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Governments across the world are moving away from a cautious approach and instead encouraging people to transition to the new normal, and return en masse to subways, offices and restaurants.

Increasingly, the message is the same: We have to learn to live with the virus.

This week, England removed nearly all virus restrictions. Germany is allowing vaccinated people to travel without quarantine. Outdoor mask mandates are mostly gone in Italy. Shopping malls are open in Singapore. And countries with zero-Covid policies — like Australia — are rethinking them.

My colleague Sui-Lee Wee writes that in Asia, Europe and the Americas, officials are coming to terms with the idea that lockdowns and restrictions will need to be reimposed and lifted as needed. They are now encouraging people to focus on avoiding severe illness and death, instead of infections, which are harder to avoid.

“You need to tell people: We’re going to get a lot of cases,” said Dale Fisher, a professor of medicine at the National University of Singapore. “And that’s part of the plan — we have to let it go.” Singapore is planning a shift to monitoring severe illness instead of infections, citing Israel as a model, which has pivoted to “soft suppression.” Both have recently seen a sharp rise in cases.

Some scientists are warning that it may be too soon. Michael Baker, an epidemiologist at the University of Otago in New Zealand, said that countries taking shortcuts on their way to reopening were putting unvaccinated people at risk and gambling with lives.

“At this point in time, I actually find it quite surprising that governments would necessarily decide they know enough about how this virus will behave in populations to choose, ‘Yes, we are going to live with it,’” Baker said.

Scientists say that Covid-19 should not be treated like the flu, because it is far more dangerous, and we still don’t fully understand the long-term symptoms of the disease. They are also uncertain how long vaccine immunity will last, and how well doses protect against the variants.

The virus is also raging in the developing world; only 1 percent of people in low-income countries have received a vaccine dose, according to the Our World in Data project. That gives the virus a greater opportunity to rapidly replicate, which increases the risks of more mutations and spread — and as more transmissible variants, like Delta, emerge, it’s putting even wealthy nations with lots of vaccines at risk.

Life expectancy in the U.S. fell by a year and a half in 2020, according to a new federal report. It was the steepest decline in life expectancy in the U.S. since World War II, and affected Hispanic and Black Americans more severely than white people. The coronavirus pandemic made up 74 percent of the negative contribution; there were also smaller rises in unintentional injuries, chronic liver disease and cirrhosis, homicide and diabetes.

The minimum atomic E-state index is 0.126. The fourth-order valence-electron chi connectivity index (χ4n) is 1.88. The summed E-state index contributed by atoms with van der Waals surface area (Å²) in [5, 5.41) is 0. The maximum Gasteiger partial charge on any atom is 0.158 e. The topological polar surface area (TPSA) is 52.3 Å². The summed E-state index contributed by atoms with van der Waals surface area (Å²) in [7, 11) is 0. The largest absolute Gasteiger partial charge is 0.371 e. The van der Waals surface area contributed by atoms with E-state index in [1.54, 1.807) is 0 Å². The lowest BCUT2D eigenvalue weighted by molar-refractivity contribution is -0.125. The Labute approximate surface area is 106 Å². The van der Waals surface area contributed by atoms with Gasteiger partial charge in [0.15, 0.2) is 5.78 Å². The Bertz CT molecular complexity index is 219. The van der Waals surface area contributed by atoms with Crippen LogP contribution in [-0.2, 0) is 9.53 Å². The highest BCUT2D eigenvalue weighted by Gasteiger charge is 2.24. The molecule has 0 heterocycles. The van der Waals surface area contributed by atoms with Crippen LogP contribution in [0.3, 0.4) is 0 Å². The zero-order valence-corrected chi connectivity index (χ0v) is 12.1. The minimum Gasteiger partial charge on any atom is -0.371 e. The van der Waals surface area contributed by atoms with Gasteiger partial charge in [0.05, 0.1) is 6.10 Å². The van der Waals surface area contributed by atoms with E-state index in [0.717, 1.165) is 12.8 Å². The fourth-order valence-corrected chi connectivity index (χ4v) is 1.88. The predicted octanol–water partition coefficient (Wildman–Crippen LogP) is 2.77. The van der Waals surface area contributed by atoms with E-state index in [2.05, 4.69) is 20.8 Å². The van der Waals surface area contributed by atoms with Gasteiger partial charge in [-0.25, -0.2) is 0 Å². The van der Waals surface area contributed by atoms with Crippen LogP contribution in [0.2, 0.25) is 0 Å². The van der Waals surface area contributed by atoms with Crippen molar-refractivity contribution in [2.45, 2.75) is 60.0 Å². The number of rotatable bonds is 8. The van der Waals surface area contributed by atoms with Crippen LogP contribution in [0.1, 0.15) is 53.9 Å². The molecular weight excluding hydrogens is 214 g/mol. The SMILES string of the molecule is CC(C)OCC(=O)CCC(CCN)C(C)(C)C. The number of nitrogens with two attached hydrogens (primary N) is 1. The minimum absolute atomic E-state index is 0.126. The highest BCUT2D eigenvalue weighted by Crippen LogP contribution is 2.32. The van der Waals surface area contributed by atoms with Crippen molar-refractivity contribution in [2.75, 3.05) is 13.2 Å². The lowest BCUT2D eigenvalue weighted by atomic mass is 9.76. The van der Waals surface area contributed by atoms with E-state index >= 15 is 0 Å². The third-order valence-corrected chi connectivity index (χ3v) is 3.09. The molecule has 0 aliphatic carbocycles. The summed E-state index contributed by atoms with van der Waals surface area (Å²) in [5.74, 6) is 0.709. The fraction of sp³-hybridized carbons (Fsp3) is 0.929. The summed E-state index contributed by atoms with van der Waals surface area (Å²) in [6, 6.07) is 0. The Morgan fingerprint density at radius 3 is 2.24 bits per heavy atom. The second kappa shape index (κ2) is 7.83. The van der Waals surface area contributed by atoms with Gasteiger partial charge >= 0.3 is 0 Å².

From 2019 to 2020, Hispanic people experienced the greatest drop in life expectancy — three years — and Black Americans saw a decrease of 2.9 years. White Americans experienced the smallest decline, of 1.2 years.

Racial and ethnic disparities have persisted throughout the coronavirus pandemic, a reflection of many factors, including differences in overall health and available health care.

Black and Hispanic Americans were more likely to be employed in risky, public-facing jobs during the pandemic — as bus drivers, restaurant cooks, sanitation workers — rather than working from home in relative safety in white-collar jobs. They also more commonly depended on public transportation, risking coronavirus exposure, or lived in multigenerational homes and in tighter conditions that were more conducive to spread.

The drop caused largely by Covid-19 is not likely to be permanent. In 1918, the flu pandemic wiped 11.8 years from Americans’ life expectancy, and the number fully rebounded the following year. But researchers who produced the report said that life expectancy isn’t likely to bounce back to prepandemic levels anytime soon; the effects of the pandemic on life expectancy, especially for Black and Latino people, could linger for years.

See how the vaccine rollout is going in your county and state.

I feel like a pariah nowadays. When California announced the end of the mask mandate, people stopped masking and social distancing before the restrictions were officially lifted, and yet at-risk people like myself have no other choice but to continue. I wish I could wear a big flashing sign saying “Keep Your Distance!” but instead I have to ask people to stand back and bear the brunt of stares when I’m outside. But I know what I’m doing is right — one of my friends just got Covid even though she’s vaccinated. The only way I can cope is by holding firm to the standards that have kept me and my family safe since the beginning.

— Daniella G., Tustin, Calif.

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